Aid offers are intended to communicate financial aid eligibility to students. When considering what content should be included in that offer, it is important to remember that there is limited real estate, and only so much information that can be conveyed on one offer or screen. Instead of attempting to squeeze many pieces of consumer information into a one-size-fits-all aid offer, institutions can, instead, provide links on the aid offer for more information, freeing up the visual layout of their aid offer to display the information that the student is more immediately concerned with, while providing easy access to other resources for the student to access when that information is most relevant to them.
While a student’s ability to compare aid offers– the main argument behind requiring a standardized format– may be beneficial, it is not the primary purpose of the aid offer. In fact, the matter of comparison is irrelevant for the vast majority of FAFSA filers. In 2015-16, three of four overall FAFSA filers, and more than half of freshman FAFSA filers, listed only one institution on the form5, meaning that they will consider just one financial aid aid offer. A clear aid offer in any user-friendly format will help students understand their eligibility for financial aid, but a rigid format with comparison as its primary purpose may not add value for most FAFSA filers. For those students wishing to compare multiple financial aid offers, an aid offer comparison worksheet such as the one developed by NASFAA in 20176, in combination with standardized terminology and content, would achieve the need for comparison without sacrificing flexibility for institutions.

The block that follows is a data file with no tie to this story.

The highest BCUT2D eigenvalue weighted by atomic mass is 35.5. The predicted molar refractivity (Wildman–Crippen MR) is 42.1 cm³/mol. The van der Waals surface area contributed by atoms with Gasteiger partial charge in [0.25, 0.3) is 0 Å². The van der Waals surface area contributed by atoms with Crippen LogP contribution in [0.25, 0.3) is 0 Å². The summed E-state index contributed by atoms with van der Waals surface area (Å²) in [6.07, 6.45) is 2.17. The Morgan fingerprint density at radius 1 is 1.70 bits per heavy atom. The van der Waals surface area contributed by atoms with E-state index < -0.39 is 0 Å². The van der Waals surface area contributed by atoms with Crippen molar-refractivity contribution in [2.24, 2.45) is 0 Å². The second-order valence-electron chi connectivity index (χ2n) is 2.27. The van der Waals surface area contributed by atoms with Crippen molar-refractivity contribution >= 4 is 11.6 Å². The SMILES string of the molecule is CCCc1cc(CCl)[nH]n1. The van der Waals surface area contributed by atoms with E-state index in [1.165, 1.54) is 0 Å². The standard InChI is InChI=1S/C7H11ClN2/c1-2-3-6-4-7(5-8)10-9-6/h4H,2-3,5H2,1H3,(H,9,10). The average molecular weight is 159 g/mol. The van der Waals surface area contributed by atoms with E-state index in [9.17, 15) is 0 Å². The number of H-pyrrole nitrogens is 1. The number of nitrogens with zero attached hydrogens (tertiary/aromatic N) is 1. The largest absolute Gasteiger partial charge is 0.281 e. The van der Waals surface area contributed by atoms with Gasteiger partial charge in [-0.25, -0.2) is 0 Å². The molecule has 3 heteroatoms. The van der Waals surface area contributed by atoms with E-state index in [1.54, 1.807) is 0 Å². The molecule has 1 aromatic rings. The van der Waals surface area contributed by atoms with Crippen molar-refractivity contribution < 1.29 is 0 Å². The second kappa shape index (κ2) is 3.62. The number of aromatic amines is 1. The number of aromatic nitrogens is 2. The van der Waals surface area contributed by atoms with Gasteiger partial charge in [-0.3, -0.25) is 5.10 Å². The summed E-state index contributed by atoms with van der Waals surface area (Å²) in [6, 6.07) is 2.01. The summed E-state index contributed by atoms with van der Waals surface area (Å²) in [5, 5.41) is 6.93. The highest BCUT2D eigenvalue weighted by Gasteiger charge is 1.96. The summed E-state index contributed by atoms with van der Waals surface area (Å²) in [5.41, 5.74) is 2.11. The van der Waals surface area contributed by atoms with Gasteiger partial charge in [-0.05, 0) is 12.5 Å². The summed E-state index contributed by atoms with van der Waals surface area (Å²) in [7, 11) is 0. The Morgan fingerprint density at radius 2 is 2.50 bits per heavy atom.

1. Pass legislation that requires standardized terms and elements of the financial aid offer, similar to those included in NASFAA’s Code of Conduct, but which does not restrict institutions’ ability to communicate financial aid eligibility to their students in the way that is most meaningful and relevant to them. For those students who wish to compare financial aid offers, the use of consumer-tested, standard terminology and common data elements on the aid offer will ease comparison.
NASFAA has identified four elements that belong in an aid offer because they foster informed decisions about accepting aid, assist families in financial planning, and facilitate apples-to-apples comparisons between schools:
2. Avoid requiring a standardized financial aid offers to preserve the ability of colleges and universities to properly and clearly communicate the varying student aid options available at that institution.
1. NASFAA internal calculation: "more than 3,000" institutions using Shopping Sheet, from: https://ifap.ed.gov/electronic-announcements/11-14-2016-general-subject-2017-2018-financial-aid-shopping-sheet and 6,962 TITIV participating institutions from 2016-17 Federal School Code list from https://ifap.ed.gov/fedschcodelist/attachments/1617FedSchoolCodeList.xlsx
2. Report of the NASFAA Award Notification and Consumer Information Task Force. 2012.
3. NASFAA Code of Conduct
4. No Clear Winner: Consumer Testing of Financial Aid Award Letters. 2012.
6. Aid Offer Comparison Worksheet. 2017.
For more information on NASFAA's work on Aid Offers, please visit: Improving Aid Offers.
Publication Date: 1/12/2021